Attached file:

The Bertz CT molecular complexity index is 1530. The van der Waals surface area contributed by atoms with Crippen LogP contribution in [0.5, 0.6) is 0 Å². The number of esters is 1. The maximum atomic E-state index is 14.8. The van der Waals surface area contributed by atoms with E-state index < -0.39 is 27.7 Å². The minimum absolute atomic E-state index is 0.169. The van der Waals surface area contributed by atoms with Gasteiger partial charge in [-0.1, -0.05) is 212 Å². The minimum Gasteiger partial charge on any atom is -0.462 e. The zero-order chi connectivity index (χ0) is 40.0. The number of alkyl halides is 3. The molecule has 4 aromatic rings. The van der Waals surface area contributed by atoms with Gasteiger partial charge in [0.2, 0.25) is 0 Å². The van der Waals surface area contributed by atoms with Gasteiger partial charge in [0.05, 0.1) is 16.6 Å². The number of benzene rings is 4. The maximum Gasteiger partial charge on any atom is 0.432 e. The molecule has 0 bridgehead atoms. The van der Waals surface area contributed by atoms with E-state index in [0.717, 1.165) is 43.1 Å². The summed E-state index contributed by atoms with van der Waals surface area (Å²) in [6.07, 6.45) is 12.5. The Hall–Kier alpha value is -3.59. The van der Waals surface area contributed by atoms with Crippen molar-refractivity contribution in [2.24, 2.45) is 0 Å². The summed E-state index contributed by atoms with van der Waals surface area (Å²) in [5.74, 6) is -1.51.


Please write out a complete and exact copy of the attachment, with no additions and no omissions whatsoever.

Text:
The Bertz CT molecular complexity index is 1530. The van der Waals surface area contributed by atoms with Crippen LogP contribution in [0.5, 0.6) is 0 Å². The number of esters is 1. The maximum atomic E-state index is 14.8. The van der Waals surface area contributed by atoms with E-state index < -0.39 is 27.7 Å². The minimum absolute atomic E-state index is 0.169. The van der Waals surface area contributed by atoms with Gasteiger partial charge in [-0.1, -0.05) is 212 Å². The minimum Gasteiger partial charge on any atom is -0.462 e. The zero-order chi connectivity index (χ0) is 40.0. The number of alkyl halides is 3. The molecule has 4 aromatic rings. The van der Waals surface area contributed by atoms with Gasteiger partial charge in [0.2, 0.25) is 0 Å². The van der Waals surface area contributed by atoms with Gasteiger partial charge in [0.05, 0.1) is 16.6 Å². The number of benzene rings is 4. The maximum Gasteiger partial charge on any atom is 0.432 e. The molecule has 0 bridgehead atoms. The van der Waals surface area contributed by atoms with E-state index in [0.717, 1.165) is 43.1 Å². The summed E-state index contributed by atoms with van der Waals surface area (Å²) in [6.07, 6.45) is 12.5. The Hall–Kier alpha value is -3.59. The van der Waals surface area contributed by atoms with Crippen molar-refractivity contribution in [2.24, 2.45) is 0 Å². The summed E-state index contributed by atoms with van der Waals surface area (Å²) in [5.74, 6) is -1.51.